Property Vacancy Rate a Risk Worry says Singapore Central Bank

In the annual financial stability review of Singapore’s central bank, the city-state’s property investors got a yellow card.

“Before investing in property, investors should be aware that rising vacancy rates, declining rentals and impending interest rate increases mean that they may not always be able to rely on rental income to service their investment property loans,” said the review, published by the Monetary Authority of Singapore (MAS).

With the number of new homes sold rising to 1,252 in October, from 509 in September, the highest number of sales since July 2015, there has been some signs of a sales pickup in Singapore’s property market.

But according to government data, marking 12 straight quarters of declines and the largest on-quarter drop since 2009 during the global financial crisis, prices haven’t followed suit, with private residential property prices dropping 1.5 percent on-quarter in the third quarter.

While still hovering around levels last seen in 2000, amid the aftermath of the Asian Financial Crisis, vacancy rates have also remained high amid increases in housing supply, running at 8.7 percent in the third quarter, down slightly from 8.9 percent in the second quarter.

“MAS remains vigilant to the risk that demand-supply dynamics could weigh on the property market outlook amid rising vacancy rates and softer economic and labour market conditions,” it said.

But it also pointed to upside risks for the market.

“Transaction activity has held firm, perhaps buoyed by the low interest rate environment and better matching of price expectations between buyers and sellers. Resale activity has increased and take-up at some newly-launched projects has been strong,” the MAS said.

“The upside risk that current low global interest rates could spur further demand in the market cannot be discounted.”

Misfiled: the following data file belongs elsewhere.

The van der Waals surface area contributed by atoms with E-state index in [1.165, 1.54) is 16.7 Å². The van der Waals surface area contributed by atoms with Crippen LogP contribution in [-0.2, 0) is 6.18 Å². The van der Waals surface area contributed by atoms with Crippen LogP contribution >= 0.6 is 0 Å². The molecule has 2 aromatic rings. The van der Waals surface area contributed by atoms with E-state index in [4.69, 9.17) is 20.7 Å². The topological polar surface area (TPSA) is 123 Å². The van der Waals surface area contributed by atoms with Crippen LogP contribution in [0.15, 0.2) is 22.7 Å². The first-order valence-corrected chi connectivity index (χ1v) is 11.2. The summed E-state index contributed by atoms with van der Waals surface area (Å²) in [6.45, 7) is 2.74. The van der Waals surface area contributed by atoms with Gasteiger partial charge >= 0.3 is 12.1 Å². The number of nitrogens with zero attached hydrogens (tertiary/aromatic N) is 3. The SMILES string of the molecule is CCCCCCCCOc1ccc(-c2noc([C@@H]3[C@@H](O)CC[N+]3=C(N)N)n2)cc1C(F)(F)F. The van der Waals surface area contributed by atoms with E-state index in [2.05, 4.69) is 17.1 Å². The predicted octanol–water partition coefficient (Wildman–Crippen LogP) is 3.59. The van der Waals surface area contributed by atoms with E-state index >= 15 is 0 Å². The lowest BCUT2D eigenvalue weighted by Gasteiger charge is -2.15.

The risk profile of housing loans has improved and financial prudence has been encouraged by the series of cooling measures implemented by the government since 2011, it noted.

With loan-to-value ratios of housing loans coming down from 77 percent in the second quarter of 2010 to 60 percent in the third quarter of this year, it expected that the banking system would be resilient to a sharp fall in property prices.

But it cautioned, “repayment risks remain for a small group of borrowers amid the weaker economic outlook. The share of mortgage loans that were more than 30 days in arrears increased to close to 1.0 percent in September 2016, up from 0.9 percent a year ago.”

With the value falling to 200 million Singapore dollars ($140.4 million) from 1.1 billion Singapore dollars in the first half of 2014, overseas property transactions by Singapore households continued to moderate in the first half of 2016, the MAS noted.

While the Philippines, Cambodia and Vietnam comprised 11 percent, properties in the U.K., Australia and Malaysia made up 80 percent of the value in 2016’s first half.

“Currency fluctuations and shifting monetary policies in foreign economies could also affect the cost of debt obligations and rental returns for overseas properties. It is important for households to make investment decisions prudently and with a longer-term perspective,” the MAS cautioned.

Since house purchases would affect retirement savings amid a swiftly aging population, the MAS was cautious about Singaporeans’ home purchases. It noted that by 2030, one in four Singaporeans will be 65 years old or older.

“There is a trade-off between housing consumption and retirement savings. The more savings are used for housing consumption, the less households will have for their retirement,” it said.

(Adapted from CNBC)

Categories: Economy & Finance

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